The fact that you’re reading this on the Mountain Dog site means that you probably take a variety of vitamins and supplements throughout the day. You likely have specific reasons why you take some of them while others are thrown in because “you should” take them or they are along for the ride with your multivitamin. A vitamin that has really gained momentum in past years is Vitamin D, and for great reasons! Vitamin D participates in numerous bodily functions ranging from bone growth and health to protecting against depression and promoting proper β-cell function which results in enhanced insulin sensitivity.1-4 Despite decades of research concerning the functions of vitamin D research, there are still profound benefits being discovered today. In fact, Rhonda Patrick and Bruce Ames recently published data in February of 2015 showing a causal link between proper levels of Vitamin D and serotonin production affecting the development of autism in children.5,6 However, in our supplement crazed society, we are more concerned with the individual actions of one supplement rather than the interactions between distinct nutrients. Just like pharmaceutical drug interactions, we should be keenly aware of how the vitamins and supplements we ingest interact with one another. Here, we’ll take a look at vitamin A and vitamin D alone, and then in tandem in order to see what may happen between them and why we should care.

Our Essential Friends

Vitamin D comes in two primary forms: Vitamin D2 (ergocalciferol) and Vitamin D3 (cholecalciferol). Cholecalciferol is the form which is found in animal tissue and is synthesized in our skin through direct sunlight from provitamin D (7-dehydrocholesterol). Ergocalciferol is the plant-based form of Vitamin D. Throughout the body, both D2 and D3 are treated quite similarly, though D3 is more easily converted to active forms of Vitamin D in the body.7

Advanced-Nutrition-2015-03-1Vitamin D is absorbed in the jejunum and ileum portions of the small intestines via passive diffusion.8 Like many other vitamins, our bodies don’t use the ingested versions of Vitamin D, but converts the two into the active form(s) of Vitamin D, 1,25-dihydroxyvitamin D, or calcitriol, through two enzymatic hydroxylations in the liver and then the kidneys.9,10 Calcitriol then travels throughout the blood stream bound to Vitamin D binding proteins (VBP) where it travels to the parathyroid or various other Vitamin D Receptor (VDR) sites, which are still under investigation.11-13 Vitamin D acts as a hormone (signaling molecule) throughout the body and is a vital regulator in nutrient absorption during digestion and in calcium and phosphate concentrations in bones through restriction of the parathyroid to produce parathyroid hormone (PTH).12,14 When serum levels of Vitamin D are low, the body is signaled to pull calcium from the bones and into the blood stream due to high levels of PTH. This results in acute hypercalcemia in the blood and may lead to kidney stones.12,16 This may also result in osteoporosis if unaddressed over a long period of time.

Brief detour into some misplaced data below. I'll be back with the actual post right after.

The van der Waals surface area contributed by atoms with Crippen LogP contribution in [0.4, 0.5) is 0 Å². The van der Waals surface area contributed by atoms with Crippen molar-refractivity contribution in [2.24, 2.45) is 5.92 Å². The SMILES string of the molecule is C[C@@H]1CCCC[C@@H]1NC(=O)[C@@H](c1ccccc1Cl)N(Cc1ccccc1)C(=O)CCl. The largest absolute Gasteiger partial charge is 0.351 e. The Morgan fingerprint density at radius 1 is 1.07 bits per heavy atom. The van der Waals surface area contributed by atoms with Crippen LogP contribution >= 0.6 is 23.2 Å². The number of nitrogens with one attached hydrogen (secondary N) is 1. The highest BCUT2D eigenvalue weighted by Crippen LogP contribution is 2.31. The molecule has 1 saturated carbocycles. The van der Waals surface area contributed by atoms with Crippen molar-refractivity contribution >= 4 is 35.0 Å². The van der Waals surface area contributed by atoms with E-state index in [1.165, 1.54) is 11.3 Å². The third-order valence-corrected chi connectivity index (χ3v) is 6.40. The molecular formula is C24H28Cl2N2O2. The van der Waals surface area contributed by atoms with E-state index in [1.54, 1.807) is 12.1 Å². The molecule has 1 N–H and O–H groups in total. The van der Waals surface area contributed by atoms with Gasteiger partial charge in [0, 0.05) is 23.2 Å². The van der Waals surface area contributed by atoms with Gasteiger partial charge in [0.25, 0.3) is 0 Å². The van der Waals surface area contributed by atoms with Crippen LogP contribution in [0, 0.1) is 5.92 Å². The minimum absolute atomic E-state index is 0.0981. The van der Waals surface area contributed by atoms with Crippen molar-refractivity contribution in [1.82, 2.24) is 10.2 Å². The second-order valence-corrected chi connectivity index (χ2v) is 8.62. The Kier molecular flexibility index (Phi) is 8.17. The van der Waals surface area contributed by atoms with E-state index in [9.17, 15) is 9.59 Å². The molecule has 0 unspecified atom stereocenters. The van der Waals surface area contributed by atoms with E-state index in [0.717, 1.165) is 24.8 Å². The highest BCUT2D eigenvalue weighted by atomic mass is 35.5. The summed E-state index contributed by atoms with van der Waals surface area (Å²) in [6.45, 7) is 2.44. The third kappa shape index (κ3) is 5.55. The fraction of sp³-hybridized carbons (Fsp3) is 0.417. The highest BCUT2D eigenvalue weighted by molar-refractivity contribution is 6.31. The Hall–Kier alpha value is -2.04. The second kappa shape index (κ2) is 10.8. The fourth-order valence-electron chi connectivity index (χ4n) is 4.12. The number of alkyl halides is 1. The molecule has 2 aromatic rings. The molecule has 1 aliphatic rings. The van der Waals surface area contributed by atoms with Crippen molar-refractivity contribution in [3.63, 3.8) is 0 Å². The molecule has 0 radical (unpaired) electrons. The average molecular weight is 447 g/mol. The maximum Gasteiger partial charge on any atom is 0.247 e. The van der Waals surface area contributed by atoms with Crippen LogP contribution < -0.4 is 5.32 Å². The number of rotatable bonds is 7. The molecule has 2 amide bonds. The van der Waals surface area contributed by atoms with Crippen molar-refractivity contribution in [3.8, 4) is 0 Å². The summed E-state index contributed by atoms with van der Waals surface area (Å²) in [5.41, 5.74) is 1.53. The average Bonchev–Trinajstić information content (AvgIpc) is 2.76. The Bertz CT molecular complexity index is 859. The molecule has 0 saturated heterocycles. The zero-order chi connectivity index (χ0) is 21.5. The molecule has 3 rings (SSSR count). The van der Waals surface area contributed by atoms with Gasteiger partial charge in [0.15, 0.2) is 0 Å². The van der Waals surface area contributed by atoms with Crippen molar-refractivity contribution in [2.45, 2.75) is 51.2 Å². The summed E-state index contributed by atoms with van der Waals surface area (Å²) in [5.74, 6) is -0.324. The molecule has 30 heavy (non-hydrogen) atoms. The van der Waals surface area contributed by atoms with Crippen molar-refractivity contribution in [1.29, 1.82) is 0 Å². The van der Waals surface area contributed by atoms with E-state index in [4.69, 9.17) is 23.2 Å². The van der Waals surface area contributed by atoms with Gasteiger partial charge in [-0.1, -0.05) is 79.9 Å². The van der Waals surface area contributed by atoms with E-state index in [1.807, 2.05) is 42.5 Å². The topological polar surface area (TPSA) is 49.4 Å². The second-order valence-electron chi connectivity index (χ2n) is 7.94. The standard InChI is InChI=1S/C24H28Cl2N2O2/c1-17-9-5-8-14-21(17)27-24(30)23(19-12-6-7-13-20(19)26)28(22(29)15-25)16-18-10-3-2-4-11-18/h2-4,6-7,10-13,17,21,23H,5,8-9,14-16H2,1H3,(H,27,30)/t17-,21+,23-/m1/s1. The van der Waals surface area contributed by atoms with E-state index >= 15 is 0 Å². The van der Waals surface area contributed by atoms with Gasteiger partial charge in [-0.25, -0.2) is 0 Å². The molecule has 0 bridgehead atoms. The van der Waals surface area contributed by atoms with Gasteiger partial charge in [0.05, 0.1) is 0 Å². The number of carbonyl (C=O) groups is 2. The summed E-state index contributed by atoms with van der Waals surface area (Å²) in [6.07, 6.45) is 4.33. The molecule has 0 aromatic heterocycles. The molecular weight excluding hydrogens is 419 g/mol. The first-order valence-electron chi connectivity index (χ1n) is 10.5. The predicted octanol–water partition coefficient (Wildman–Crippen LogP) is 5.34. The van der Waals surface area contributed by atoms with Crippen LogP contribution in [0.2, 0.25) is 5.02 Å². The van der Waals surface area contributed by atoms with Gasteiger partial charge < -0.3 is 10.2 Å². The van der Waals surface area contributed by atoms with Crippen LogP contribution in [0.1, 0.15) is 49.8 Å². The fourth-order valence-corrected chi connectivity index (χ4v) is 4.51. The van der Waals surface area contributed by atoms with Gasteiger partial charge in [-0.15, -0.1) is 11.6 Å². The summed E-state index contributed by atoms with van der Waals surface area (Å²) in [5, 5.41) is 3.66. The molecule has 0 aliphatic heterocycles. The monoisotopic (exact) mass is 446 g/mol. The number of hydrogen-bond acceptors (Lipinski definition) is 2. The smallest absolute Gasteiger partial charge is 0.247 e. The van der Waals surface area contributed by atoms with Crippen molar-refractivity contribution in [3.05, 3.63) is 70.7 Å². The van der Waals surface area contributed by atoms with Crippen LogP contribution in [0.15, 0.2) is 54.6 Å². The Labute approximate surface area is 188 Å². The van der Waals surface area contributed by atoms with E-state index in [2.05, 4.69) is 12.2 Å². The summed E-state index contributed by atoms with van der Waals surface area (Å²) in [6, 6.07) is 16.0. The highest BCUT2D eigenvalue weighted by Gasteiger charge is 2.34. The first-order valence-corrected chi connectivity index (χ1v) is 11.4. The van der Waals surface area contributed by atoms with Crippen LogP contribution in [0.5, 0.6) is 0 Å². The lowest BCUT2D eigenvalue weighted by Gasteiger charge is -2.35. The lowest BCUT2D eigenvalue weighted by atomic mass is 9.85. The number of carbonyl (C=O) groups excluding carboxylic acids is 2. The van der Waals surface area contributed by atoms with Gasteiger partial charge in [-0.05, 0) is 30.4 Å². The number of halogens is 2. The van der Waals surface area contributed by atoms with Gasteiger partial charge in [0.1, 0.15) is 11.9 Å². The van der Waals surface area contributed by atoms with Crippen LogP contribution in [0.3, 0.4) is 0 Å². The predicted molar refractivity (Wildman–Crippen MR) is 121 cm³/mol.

Advanced-Nutrition-2015-03-2A diet rich in orange plant-based foods will almost certainly provide adequate amounts of vitamin A in the form of provitamin A, or carotenoids (β-carotene, β-cryptoxanthin, etc). These compounds are poorly converted into various types of active and preformed vitamin A (retinol, retinyl esters, and retinoic acid).16 Animal sources such as liver provide much more potent and active quantities of vitamin A. It’s unlikely that you don’t get enough vitamin A from your diet and a multivitamin, since a MV generally supplements with the active molecules of vitamin A. 16,17 Like vitamin D, vitamin A is absorbed via lipophilic micelles in the small intestine, however, it is thought that Vitamin A is absorbed via facilitated diffusion.18


So what does vitamin A do? It is essential in proper retina function in the eye; hence the name retinol. It is also a largely responsible for the growth and differentiation of epithelial cells which make up the linings of cavities in the body from the intestines to the lunges and even the eyes.16,19 A third, but lesser researched function associated with vitamin A is insulin resistance. As the transporter of vitamin A (retinol binding protein [RBP]) rises, there is a decrease in glucose transporter type 4 (GLUT4) activity and insulin sensitivity.21 These three functions, though not the only factors, clearly demonstrate the significance of vitamin A. A select few of the symptoms of hypervitaminosis A (HVA) include bone fragility, potential liver distress and disease, and increased insulin resistance.16,20,21

Who beats whom?

Interestingly enough, the first and last of those symptoms are opposites of sufficient amounts of Vitamin D. Is there an interaction between these two fat-soluble vitamins? You betcha!

The antagonistic relationship between vitamins A and D has been intriguing scientists as early as 1985 when researchers at the University of Minnesota looked into the skeletal development of turkeys. Metz, et al, found that a diet high in vitamin A and normal in vitamin D exhibited symptoms of HVA (depressed growth, impaired mobility, and weak bones) while a diet normal in vitamin A and high in vitamin D displayed only mild symptoms of heightened levels of serum vitamin D (25-hydroxycholecalciferol) such as kidney stones from elevated calcium levels.22 However, turkeys fed a diet high in both vitamins A and D were similar to turkeys fed a control diet with normal levels of vitamins A and D. This tells us that there is a point at which the vitamins essentially nullify the effects of each other. Why is that? And what are the optimal intakes for each vitamin in order to benefit from both?

We discussed that both vitamin A and D are absorbed in the small intestine and there does not appear to be any evidence to support that the vitamins interfere with one another at this level, especially since they are absorbed through different means. Let’s dig deeper into the body to see what is happening.